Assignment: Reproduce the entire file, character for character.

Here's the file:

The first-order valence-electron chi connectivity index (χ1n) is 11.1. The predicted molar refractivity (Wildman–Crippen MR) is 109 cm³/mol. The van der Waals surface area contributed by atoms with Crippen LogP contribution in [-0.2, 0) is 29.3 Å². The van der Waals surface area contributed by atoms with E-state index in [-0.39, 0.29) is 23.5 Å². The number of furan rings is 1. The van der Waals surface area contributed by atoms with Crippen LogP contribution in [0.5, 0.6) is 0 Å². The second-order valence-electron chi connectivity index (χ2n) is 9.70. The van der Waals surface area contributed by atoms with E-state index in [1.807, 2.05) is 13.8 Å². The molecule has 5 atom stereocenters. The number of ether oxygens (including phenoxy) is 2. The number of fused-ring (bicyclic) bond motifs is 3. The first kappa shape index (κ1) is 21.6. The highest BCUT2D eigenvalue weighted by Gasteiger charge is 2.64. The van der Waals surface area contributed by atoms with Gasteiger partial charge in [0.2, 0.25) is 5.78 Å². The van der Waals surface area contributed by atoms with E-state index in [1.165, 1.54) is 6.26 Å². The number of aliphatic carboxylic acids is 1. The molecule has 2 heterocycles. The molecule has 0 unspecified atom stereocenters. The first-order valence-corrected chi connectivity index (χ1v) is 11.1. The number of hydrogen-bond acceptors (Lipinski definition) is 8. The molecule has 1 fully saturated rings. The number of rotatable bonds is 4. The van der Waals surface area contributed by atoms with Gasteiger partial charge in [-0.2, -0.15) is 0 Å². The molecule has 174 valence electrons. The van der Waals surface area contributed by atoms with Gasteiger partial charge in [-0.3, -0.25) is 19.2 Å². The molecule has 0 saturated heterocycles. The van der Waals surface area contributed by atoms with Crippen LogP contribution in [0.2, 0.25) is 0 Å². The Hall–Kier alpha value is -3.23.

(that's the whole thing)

The first-order valence-electron chi connectivity index (χ1n) is 11.1. The predicted molar refractivity (Wildman–Crippen MR) is 109 cm³/mol. The van der Waals surface area contributed by atoms with Crippen LogP contribution in [-0.2, 0) is 29.3 Å². The van der Waals surface area contributed by atoms with E-state index in [-0.39, 0.29) is 23.5 Å². The number of furan rings is 1. The van der Waals surface area contributed by atoms with Crippen LogP contribution in [0.5, 0.6) is 0 Å². The second-order valence-electron chi connectivity index (χ2n) is 9.70. The van der Waals surface area contributed by atoms with E-state index in [1.807, 2.05) is 13.8 Å². The molecule has 5 atom stereocenters. The number of ether oxygens (including phenoxy) is 2. The number of fused-ring (bicyclic) bond motifs is 3. The first kappa shape index (κ1) is 21.6. The highest BCUT2D eigenvalue weighted by Gasteiger charge is 2.64. The van der Waals surface area contributed by atoms with Gasteiger partial charge in [0.2, 0.25) is 5.78 Å². The van der Waals surface area contributed by atoms with E-state index in [1.165, 1.54) is 6.26 Å². The number of aliphatic carboxylic acids is 1. The molecule has 2 heterocycles. The molecule has 0 unspecified atom stereocenters. The first-order valence-corrected chi connectivity index (χ1v) is 11.1. The number of hydrogen-bond acceptors (Lipinski definition) is 8. The molecule has 1 fully saturated rings. The number of rotatable bonds is 4. The van der Waals surface area contributed by atoms with Gasteiger partial charge in [-0.2, -0.15) is 0 Å². The molecule has 174 valence electrons. The van der Waals surface area contributed by atoms with Gasteiger partial charge in [-0.3, -0.25) is 19.2 Å². The molecule has 0 saturated heterocycles. The van der Waals surface area contributed by atoms with Crippen LogP contribution in [0.2, 0.25) is 0 Å². The Hall–Kier alpha value is -3.23.